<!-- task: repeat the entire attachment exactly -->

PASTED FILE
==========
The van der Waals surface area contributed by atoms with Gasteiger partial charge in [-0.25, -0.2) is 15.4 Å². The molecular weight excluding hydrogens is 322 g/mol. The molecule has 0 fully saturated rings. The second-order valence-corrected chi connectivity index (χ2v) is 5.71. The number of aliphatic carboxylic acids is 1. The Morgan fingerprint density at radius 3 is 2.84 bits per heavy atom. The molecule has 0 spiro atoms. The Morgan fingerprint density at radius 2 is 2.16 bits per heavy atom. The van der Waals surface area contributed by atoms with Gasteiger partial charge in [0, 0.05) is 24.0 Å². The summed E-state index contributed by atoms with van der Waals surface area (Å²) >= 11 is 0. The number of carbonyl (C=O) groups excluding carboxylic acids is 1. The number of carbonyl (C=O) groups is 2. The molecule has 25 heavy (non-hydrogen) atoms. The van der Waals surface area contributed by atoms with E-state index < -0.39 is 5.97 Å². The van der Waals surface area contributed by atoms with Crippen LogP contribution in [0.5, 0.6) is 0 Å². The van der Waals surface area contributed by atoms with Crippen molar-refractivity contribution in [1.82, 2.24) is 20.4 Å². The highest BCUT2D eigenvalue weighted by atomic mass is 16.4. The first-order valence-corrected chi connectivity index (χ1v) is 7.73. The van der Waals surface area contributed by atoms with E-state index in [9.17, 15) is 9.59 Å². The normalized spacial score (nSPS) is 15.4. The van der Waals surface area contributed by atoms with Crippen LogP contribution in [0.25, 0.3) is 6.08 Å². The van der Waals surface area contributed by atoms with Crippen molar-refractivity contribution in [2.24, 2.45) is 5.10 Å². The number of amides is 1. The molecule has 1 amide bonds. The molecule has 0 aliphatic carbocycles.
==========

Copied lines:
The van der Waals surface area contributed by atoms with Gasteiger partial charge in [-0.25, -0.2) is 15.4 Å². The molecular weight excluding hydrogens is 322 g/mol. The molecule has 0 fully saturated rings. The second-order valence-corrected chi connectivity index (χ2v) is 5.71. The number of aliphatic carboxylic acids is 1. The Morgan fingerprint density at radius 3 is 2.84 bits per heavy atom. The molecule has 0 spiro atoms. The Morgan fingerprint density at radius 2 is 2.16 bits per heavy atom. The van der Waals surface area contributed by atoms with Gasteiger partial charge in [0, 0.05) is 24.0 Å². The summed E-state index contributed by atoms with van der Waals surface area (Å²) >= 11 is 0. The number of carbonyl (C=O) groups excluding carboxylic acids is 1. The number of carbonyl (C=O) groups is 2. The molecule has 25 heavy (non-hydrogen) atoms. The van der Waals surface area contributed by atoms with E-state index < -0.39 is 5.97 Å². The van der Waals surface area contributed by atoms with Crippen LogP contribution in [0.5, 0.6) is 0 Å². The van der Waals surface area contributed by atoms with Crippen molar-refractivity contribution in [1.82, 2.24) is 20.4 Å². The highest BCUT2D eigenvalue weighted by atomic mass is 16.4. The first-order valence-corrected chi connectivity index (χ1v) is 7.73. The van der Waals surface area contributed by atoms with E-state index in [9.17, 15) is 9.59 Å². The normalized spacial score (nSPS) is 15.4. The van der Waals surface area contributed by atoms with Crippen LogP contribution in [0.25, 0.3) is 6.08 Å². The van der Waals surface area contributed by atoms with Crippen molar-refractivity contribution in [2.24, 2.45) is 5.10 Å². The number of amides is 1. The molecule has 1 amide bonds. The molecule has 0 aliphatic carbocycles.